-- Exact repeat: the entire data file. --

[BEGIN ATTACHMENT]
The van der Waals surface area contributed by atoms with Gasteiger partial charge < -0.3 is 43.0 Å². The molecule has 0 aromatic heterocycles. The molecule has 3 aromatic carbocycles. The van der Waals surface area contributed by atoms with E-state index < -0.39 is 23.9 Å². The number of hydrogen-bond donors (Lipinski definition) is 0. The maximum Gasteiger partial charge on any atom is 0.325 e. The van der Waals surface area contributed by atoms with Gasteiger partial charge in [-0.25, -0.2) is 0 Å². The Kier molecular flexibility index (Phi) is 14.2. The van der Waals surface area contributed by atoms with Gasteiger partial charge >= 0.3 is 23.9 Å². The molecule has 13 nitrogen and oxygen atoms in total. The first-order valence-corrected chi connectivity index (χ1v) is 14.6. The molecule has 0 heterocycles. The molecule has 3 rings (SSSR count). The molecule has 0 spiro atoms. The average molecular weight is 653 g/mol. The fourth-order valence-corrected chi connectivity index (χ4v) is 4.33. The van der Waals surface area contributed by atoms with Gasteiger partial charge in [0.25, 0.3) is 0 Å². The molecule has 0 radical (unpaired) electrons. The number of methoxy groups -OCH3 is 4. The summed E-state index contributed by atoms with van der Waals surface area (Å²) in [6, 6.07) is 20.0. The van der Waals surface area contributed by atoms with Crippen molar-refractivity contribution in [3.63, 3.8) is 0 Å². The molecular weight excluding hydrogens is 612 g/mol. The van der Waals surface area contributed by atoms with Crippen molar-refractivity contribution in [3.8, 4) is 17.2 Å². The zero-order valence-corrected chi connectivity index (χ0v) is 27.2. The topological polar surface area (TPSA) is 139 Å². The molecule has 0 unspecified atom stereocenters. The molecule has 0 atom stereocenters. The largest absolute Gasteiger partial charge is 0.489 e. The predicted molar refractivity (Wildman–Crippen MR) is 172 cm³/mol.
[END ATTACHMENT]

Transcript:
The van der Waals surface area contributed by atoms with Gasteiger partial charge < -0.3 is 43.0 Å². The molecule has 0 aromatic heterocycles. The molecule has 3 aromatic carbocycles. The van der Waals surface area contributed by atoms with E-state index < -0.39 is 23.9 Å². The number of hydrogen-bond donors (Lipinski definition) is 0. The maximum Gasteiger partial charge on any atom is 0.325 e. The van der Waals surface area contributed by atoms with Gasteiger partial charge in [-0.25, -0.2) is 0 Å². The Kier molecular flexibility index (Phi) is 14.2. The van der Waals surface area contributed by atoms with Gasteiger partial charge >= 0.3 is 23.9 Å². The molecule has 13 nitrogen and oxygen atoms in total. The first-order valence-corrected chi connectivity index (χ1v) is 14.6. The molecule has 0 heterocycles. The molecule has 3 rings (SSSR count). The molecule has 0 spiro atoms. The average molecular weight is 653 g/mol. The fourth-order valence-corrected chi connectivity index (χ4v) is 4.33. The van der Waals surface area contributed by atoms with Gasteiger partial charge in [0.25, 0.3) is 0 Å². The molecule has 0 radical (unpaired) electrons. The number of methoxy groups -OCH3 is 4. The summed E-state index contributed by atoms with van der Waals surface area (Å²) in [6, 6.07) is 20.0. The van der Waals surface area contributed by atoms with Crippen molar-refractivity contribution in [3.63, 3.8) is 0 Å². The molecular weight excluding hydrogens is 612 g/mol. The van der Waals surface area contributed by atoms with Crippen molar-refractivity contribution in [3.8, 4) is 17.2 Å². The zero-order valence-corrected chi connectivity index (χ0v) is 27.2. The topological polar surface area (TPSA) is 139 Å². The molecule has 0 unspecified atom stereocenters. The molecule has 0 atom stereocenters. The largest absolute Gasteiger partial charge is 0.489 e. The predicted molar refractivity (Wildman–Crippen MR) is 172 cm³/mol.